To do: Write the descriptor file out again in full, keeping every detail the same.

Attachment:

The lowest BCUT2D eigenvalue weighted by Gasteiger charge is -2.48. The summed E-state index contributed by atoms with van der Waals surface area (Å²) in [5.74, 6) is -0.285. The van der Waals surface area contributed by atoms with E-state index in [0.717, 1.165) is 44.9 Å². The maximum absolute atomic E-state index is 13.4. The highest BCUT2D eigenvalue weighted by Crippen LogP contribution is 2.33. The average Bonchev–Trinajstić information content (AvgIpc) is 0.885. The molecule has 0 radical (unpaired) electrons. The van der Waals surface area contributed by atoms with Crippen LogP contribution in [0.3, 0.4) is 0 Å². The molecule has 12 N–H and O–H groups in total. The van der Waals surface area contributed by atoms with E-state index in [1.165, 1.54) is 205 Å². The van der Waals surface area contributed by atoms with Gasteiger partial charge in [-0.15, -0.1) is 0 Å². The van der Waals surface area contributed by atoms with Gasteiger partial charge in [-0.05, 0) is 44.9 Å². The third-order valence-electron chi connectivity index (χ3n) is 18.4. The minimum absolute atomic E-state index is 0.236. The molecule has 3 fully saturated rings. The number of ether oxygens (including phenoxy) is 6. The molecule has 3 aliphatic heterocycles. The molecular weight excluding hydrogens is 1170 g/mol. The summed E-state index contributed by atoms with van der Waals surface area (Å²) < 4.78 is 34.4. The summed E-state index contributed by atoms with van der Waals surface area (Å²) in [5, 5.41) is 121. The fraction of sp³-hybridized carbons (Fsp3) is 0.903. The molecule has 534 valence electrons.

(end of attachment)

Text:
The lowest BCUT2D eigenvalue weighted by Gasteiger charge is -2.48. The summed E-state index contributed by atoms with van der Waals surface area (Å²) in [5.74, 6) is -0.285. The van der Waals surface area contributed by atoms with E-state index in [0.717, 1.165) is 44.9 Å². The maximum absolute atomic E-state index is 13.4. The highest BCUT2D eigenvalue weighted by Crippen LogP contribution is 2.33. The average Bonchev–Trinajstić information content (AvgIpc) is 0.885. The molecule has 0 radical (unpaired) electrons. The van der Waals surface area contributed by atoms with Crippen LogP contribution in [0.3, 0.4) is 0 Å². The molecule has 12 N–H and O–H groups in total. The van der Waals surface area contributed by atoms with E-state index in [1.165, 1.54) is 205 Å². The van der Waals surface area contributed by atoms with Gasteiger partial charge in [-0.15, -0.1) is 0 Å². The van der Waals surface area contributed by atoms with Gasteiger partial charge in [-0.05, 0) is 44.9 Å². The third-order valence-electron chi connectivity index (χ3n) is 18.4. The minimum absolute atomic E-state index is 0.236. The molecule has 3 fully saturated rings. The number of ether oxygens (including phenoxy) is 6. The molecule has 3 aliphatic heterocycles. The molecular weight excluding hydrogens is 1170 g/mol. The summed E-state index contributed by atoms with van der Waals surface area (Å²) < 4.78 is 34.4. The summed E-state index contributed by atoms with van der Waals surface area (Å²) in [5, 5.41) is 121. The fraction of sp³-hybridized carbons (Fsp3) is 0.903. The molecule has 534 valence electrons.